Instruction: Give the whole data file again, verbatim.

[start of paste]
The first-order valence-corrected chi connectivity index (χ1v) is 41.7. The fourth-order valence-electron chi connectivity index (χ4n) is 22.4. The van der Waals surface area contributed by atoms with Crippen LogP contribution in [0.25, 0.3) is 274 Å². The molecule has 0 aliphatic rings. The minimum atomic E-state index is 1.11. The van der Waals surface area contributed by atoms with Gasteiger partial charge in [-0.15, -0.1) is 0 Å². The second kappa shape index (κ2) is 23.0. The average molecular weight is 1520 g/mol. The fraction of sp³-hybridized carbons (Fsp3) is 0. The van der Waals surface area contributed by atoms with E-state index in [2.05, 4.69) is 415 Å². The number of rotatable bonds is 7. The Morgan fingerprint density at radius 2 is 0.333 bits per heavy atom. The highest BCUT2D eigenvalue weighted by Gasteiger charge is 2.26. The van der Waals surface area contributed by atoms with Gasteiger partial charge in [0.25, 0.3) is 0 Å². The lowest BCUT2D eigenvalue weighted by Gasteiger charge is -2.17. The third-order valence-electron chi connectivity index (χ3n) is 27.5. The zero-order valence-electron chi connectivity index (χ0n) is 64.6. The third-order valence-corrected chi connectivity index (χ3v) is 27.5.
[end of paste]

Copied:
The first-order valence-corrected chi connectivity index (χ1v) is 41.7. The fourth-order valence-electron chi connectivity index (χ4n) is 22.4. The van der Waals surface area contributed by atoms with Crippen LogP contribution in [0.25, 0.3) is 274 Å². The molecule has 0 aliphatic rings. The minimum atomic E-state index is 1.11. The van der Waals surface area contributed by atoms with Gasteiger partial charge in [-0.15, -0.1) is 0 Å². The second kappa shape index (κ2) is 23.0. The average molecular weight is 1520 g/mol. The fraction of sp³-hybridized carbons (Fsp3) is 0. The van der Waals surface area contributed by atoms with E-state index in [2.05, 4.69) is 415 Å². The number of rotatable bonds is 7. The Morgan fingerprint density at radius 2 is 0.333 bits per heavy atom. The highest BCUT2D eigenvalue weighted by Gasteiger charge is 2.26. The van der Waals surface area contributed by atoms with Gasteiger partial charge in [0.25, 0.3) is 0 Å². The lowest BCUT2D eigenvalue weighted by Gasteiger charge is -2.17. The third-order valence-electron chi connectivity index (χ3n) is 27.5. The zero-order valence-electron chi connectivity index (χ0n) is 64.6. The third-order valence-corrected chi connectivity index (χ3v) is 27.5.